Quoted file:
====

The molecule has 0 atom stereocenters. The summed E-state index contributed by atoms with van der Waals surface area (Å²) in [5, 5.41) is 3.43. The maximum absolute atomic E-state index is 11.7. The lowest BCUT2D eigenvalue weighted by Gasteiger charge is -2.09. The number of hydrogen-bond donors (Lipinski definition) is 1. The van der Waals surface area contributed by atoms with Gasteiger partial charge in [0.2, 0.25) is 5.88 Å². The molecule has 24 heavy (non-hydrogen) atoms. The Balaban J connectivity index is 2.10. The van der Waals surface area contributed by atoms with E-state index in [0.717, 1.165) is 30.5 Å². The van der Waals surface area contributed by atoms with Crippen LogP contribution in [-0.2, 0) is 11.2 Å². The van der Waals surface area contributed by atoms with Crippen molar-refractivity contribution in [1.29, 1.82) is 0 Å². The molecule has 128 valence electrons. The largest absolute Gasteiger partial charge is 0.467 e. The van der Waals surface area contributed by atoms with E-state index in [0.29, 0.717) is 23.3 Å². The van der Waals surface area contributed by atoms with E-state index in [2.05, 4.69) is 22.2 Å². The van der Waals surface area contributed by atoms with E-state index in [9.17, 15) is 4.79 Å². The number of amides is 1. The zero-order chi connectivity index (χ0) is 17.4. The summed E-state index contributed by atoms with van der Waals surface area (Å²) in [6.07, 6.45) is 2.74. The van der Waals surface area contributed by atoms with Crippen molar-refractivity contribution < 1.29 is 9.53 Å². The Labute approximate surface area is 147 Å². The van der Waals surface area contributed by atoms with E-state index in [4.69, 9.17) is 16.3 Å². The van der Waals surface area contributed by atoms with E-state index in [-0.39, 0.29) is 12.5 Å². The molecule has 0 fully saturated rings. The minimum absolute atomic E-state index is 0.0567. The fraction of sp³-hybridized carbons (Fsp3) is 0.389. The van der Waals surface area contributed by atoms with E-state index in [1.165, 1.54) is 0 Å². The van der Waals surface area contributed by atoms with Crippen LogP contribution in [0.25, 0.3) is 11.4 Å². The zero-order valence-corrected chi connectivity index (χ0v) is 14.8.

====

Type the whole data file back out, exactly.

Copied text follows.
The molecule has 0 atom stereocenters. The summed E-state index contributed by atoms with van der Waals surface area (Å²) in [5, 5.41) is 3.43. The maximum absolute atomic E-state index is 11.7. The lowest BCUT2D eigenvalue weighted by Gasteiger charge is -2.09. The number of hydrogen-bond donors (Lipinski definition) is 1. The van der Waals surface area contributed by atoms with Gasteiger partial charge in [0.2, 0.25) is 5.88 Å². The molecule has 24 heavy (non-hydrogen) atoms. The Balaban J connectivity index is 2.10. The van der Waals surface area contributed by atoms with E-state index in [0.717, 1.165) is 30.5 Å². The van der Waals surface area contributed by atoms with Crippen LogP contribution in [-0.2, 0) is 11.2 Å². The van der Waals surface area contributed by atoms with Crippen molar-refractivity contribution in [1.29, 1.82) is 0 Å². The molecule has 128 valence electrons. The largest absolute Gasteiger partial charge is 0.467 e. The van der Waals surface area contributed by atoms with E-state index in [0.29, 0.717) is 23.3 Å². The van der Waals surface area contributed by atoms with E-state index in [2.05, 4.69) is 22.2 Å². The van der Waals surface area contributed by atoms with E-state index in [9.17, 15) is 4.79 Å². The number of amides is 1. The zero-order chi connectivity index (χ0) is 17.4. The summed E-state index contributed by atoms with van der Waals surface area (Å²) in [6.07, 6.45) is 2.74. The van der Waals surface area contributed by atoms with Crippen molar-refractivity contribution < 1.29 is 9.53 Å². The Labute approximate surface area is 147 Å². The van der Waals surface area contributed by atoms with E-state index in [4.69, 9.17) is 16.3 Å². The van der Waals surface area contributed by atoms with E-state index in [-0.39, 0.29) is 12.5 Å². The molecule has 0 fully saturated rings. The minimum absolute atomic E-state index is 0.0567. The fraction of sp³-hybridized carbons (Fsp3) is 0.389. The van der Waals surface area contributed by atoms with E-state index in [1.165, 1.54) is 0 Å². The van der Waals surface area contributed by atoms with Crippen LogP contribution in [0.25, 0.3) is 11.4 Å². The zero-order valence-corrected chi connectivity index (χ0v) is 14.8.